Advocacy groups such as Greenpeace, The Non-GMO Project, and the Organic Consumers Association say that risks of GM food have not been adequately identified and managed, and they have questioned the objectivity of regulatory authorities. They have expressed concerns about the objectivity of regulators and the rigor of the regulatory process, about contamination of the non-GM food supply, about effects of GMOs on the environment and nature, and about the consolidation of control of the food supply in companies that make and sell GMOs.
There is, however, broad scientific consensus that food on the market derived from GM crops poses no greater risk than conventional food. No reports of ill effects have been documented in the human population from GM food. Although labeling of genetically modified organism (GMO) products in the marketplace is required in many countries, it is not required in the United States and no distinction between marketed GMO and non-GMO foods is recognized by the US FDA.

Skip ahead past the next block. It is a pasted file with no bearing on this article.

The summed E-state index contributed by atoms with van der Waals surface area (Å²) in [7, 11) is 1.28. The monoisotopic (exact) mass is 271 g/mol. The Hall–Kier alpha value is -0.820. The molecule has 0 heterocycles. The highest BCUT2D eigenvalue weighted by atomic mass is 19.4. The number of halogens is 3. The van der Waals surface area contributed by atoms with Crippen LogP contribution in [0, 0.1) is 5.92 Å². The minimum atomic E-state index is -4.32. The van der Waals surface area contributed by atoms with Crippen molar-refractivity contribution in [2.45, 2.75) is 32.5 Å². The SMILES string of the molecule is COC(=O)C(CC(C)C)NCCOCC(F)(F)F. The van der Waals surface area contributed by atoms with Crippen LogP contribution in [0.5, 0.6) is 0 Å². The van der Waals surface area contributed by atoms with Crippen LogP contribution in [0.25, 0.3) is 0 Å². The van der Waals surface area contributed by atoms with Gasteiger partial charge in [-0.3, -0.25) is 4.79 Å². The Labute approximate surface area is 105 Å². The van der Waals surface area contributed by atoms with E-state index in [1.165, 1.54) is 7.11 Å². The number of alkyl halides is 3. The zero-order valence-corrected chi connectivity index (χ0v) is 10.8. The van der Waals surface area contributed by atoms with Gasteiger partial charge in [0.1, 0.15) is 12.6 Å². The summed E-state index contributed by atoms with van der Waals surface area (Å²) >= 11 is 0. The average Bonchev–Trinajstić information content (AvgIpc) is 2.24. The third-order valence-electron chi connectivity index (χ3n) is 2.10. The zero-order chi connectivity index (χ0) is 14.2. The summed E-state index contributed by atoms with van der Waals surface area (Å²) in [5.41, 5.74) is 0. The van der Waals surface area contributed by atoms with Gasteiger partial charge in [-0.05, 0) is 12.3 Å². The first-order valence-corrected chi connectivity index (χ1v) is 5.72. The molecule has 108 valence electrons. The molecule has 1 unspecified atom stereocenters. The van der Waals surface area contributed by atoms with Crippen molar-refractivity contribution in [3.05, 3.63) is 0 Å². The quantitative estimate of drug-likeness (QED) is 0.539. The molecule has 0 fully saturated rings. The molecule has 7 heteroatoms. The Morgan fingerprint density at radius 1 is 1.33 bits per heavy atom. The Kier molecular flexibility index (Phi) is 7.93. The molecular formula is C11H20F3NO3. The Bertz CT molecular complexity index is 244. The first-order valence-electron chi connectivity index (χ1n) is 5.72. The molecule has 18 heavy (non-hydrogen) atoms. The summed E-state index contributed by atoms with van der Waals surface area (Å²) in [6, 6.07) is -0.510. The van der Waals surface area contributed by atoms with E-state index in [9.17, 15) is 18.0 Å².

Origin of the protests
California Proposition 37
Proposition 37 was a California ballot measure that would have required labeling of genetically engineered food, with some exceptions. It would also have prohibited labeling such food as "natural".
March Against Monsanto was created by Tami Monroe Canal. Canal was residing in California when Proposition 37 was on the ballot in November 2012. According to the Epoch Times, "Canal began the project as a Facebook page on Feb. 28, and says her anger was sparked by California’s Proposition 37 campaign to label genetically modified organisms (GMOs). The measure failed, but the fight gave her a clearer picture of GMOs, Monsanto, and the food manufacturers who spent $45 million to defeat the initiative." Monsanto spent $8.1 million successfully opposing the passage of Proposition 37, making it the largest donor against the initiative.